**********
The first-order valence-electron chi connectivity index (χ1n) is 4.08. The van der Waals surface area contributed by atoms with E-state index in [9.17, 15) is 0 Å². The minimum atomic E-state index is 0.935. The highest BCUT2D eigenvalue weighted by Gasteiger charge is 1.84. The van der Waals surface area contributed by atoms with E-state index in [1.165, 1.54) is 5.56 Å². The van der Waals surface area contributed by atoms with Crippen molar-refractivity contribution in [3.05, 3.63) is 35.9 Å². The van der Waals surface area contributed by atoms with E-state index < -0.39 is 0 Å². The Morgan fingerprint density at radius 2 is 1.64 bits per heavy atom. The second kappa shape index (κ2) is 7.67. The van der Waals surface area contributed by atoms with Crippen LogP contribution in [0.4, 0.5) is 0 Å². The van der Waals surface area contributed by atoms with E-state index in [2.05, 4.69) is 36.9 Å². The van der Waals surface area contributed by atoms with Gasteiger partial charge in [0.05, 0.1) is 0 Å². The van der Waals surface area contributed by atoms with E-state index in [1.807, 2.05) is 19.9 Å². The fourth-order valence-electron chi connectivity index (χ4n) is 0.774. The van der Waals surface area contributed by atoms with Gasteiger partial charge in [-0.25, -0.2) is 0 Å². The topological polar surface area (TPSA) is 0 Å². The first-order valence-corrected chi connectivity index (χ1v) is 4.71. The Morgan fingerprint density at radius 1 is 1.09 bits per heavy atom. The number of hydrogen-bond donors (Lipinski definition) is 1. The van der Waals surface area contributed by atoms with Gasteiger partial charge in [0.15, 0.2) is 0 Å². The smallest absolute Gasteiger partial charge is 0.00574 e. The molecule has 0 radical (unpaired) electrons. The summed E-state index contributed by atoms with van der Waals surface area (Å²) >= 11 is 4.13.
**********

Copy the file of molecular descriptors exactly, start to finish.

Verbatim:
The first-order valence-electron chi connectivity index (χ1n) is 4.08. The van der Waals surface area contributed by atoms with E-state index in [9.17, 15) is 0 Å². The minimum atomic E-state index is 0.935. The highest BCUT2D eigenvalue weighted by Gasteiger charge is 1.84. The van der Waals surface area contributed by atoms with E-state index in [1.165, 1.54) is 5.56 Å². The van der Waals surface area contributed by atoms with Crippen molar-refractivity contribution in [3.05, 3.63) is 35.9 Å². The van der Waals surface area contributed by atoms with E-state index < -0.39 is 0 Å². The Morgan fingerprint density at radius 2 is 1.64 bits per heavy atom. The second kappa shape index (κ2) is 7.67. The van der Waals surface area contributed by atoms with Crippen LogP contribution in [0.4, 0.5) is 0 Å². The van der Waals surface area contributed by atoms with E-state index in [2.05, 4.69) is 36.9 Å². The van der Waals surface area contributed by atoms with Gasteiger partial charge in [0.05, 0.1) is 0 Å². The van der Waals surface area contributed by atoms with E-state index in [1.807, 2.05) is 19.9 Å². The fourth-order valence-electron chi connectivity index (χ4n) is 0.774. The van der Waals surface area contributed by atoms with Gasteiger partial charge in [-0.25, -0.2) is 0 Å². The topological polar surface area (TPSA) is 0 Å². The first-order valence-corrected chi connectivity index (χ1v) is 4.71. The Morgan fingerprint density at radius 1 is 1.09 bits per heavy atom. The number of hydrogen-bond donors (Lipinski definition) is 1. The van der Waals surface area contributed by atoms with Gasteiger partial charge in [0.15, 0.2) is 0 Å². The smallest absolute Gasteiger partial charge is 0.00574 e. The molecule has 0 radical (unpaired) electrons. The summed E-state index contributed by atoms with van der Waals surface area (Å²) >= 11 is 4.13.